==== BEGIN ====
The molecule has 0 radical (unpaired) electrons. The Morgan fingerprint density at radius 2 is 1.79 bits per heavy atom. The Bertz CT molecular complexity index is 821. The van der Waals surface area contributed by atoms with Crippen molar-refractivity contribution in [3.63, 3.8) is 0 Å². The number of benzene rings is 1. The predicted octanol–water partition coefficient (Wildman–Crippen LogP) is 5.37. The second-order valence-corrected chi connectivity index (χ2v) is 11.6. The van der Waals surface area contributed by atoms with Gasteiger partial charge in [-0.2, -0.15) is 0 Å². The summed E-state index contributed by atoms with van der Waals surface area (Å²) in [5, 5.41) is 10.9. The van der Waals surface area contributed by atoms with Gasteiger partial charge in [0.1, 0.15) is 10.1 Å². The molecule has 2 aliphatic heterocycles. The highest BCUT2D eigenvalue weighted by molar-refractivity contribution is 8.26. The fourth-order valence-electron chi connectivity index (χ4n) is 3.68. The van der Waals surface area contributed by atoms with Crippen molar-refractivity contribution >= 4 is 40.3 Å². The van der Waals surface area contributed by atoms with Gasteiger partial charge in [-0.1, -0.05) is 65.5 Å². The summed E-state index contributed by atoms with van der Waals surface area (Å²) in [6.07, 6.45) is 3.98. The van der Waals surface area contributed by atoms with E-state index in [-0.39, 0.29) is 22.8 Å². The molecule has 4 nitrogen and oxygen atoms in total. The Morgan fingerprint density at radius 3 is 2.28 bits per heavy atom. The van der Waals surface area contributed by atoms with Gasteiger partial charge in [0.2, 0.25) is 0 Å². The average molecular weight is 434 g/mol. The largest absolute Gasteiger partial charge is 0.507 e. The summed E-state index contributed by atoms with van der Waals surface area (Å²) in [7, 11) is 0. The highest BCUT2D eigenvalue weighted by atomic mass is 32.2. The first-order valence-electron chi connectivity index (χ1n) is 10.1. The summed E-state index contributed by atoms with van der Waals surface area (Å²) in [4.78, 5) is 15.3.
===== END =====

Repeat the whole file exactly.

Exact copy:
The molecule has 0 radical (unpaired) electrons. The Morgan fingerprint density at radius 2 is 1.79 bits per heavy atom. The Bertz CT molecular complexity index is 821. The van der Waals surface area contributed by atoms with Crippen molar-refractivity contribution in [3.63, 3.8) is 0 Å². The number of benzene rings is 1. The predicted octanol–water partition coefficient (Wildman–Crippen LogP) is 5.37. The second-order valence-corrected chi connectivity index (χ2v) is 11.6. The van der Waals surface area contributed by atoms with Gasteiger partial charge in [-0.2, -0.15) is 0 Å². The summed E-state index contributed by atoms with van der Waals surface area (Å²) in [5, 5.41) is 10.9. The van der Waals surface area contributed by atoms with Gasteiger partial charge in [0.1, 0.15) is 10.1 Å². The molecule has 2 aliphatic heterocycles. The highest BCUT2D eigenvalue weighted by molar-refractivity contribution is 8.26. The fourth-order valence-electron chi connectivity index (χ4n) is 3.68. The van der Waals surface area contributed by atoms with Crippen molar-refractivity contribution >= 4 is 40.3 Å². The van der Waals surface area contributed by atoms with Gasteiger partial charge in [-0.1, -0.05) is 65.5 Å². The summed E-state index contributed by atoms with van der Waals surface area (Å²) in [6.07, 6.45) is 3.98. The van der Waals surface area contributed by atoms with E-state index in [-0.39, 0.29) is 22.8 Å². The molecule has 4 nitrogen and oxygen atoms in total. The Morgan fingerprint density at radius 3 is 2.28 bits per heavy atom. The van der Waals surface area contributed by atoms with Gasteiger partial charge in [0.2, 0.25) is 0 Å². The average molecular weight is 434 g/mol. The largest absolute Gasteiger partial charge is 0.507 e. The summed E-state index contributed by atoms with van der Waals surface area (Å²) in [7, 11) is 0. The highest BCUT2D eigenvalue weighted by atomic mass is 32.2. The first-order valence-electron chi connectivity index (χ1n) is 10.1. The summed E-state index contributed by atoms with van der Waals surface area (Å²) in [4.78, 5) is 15.3.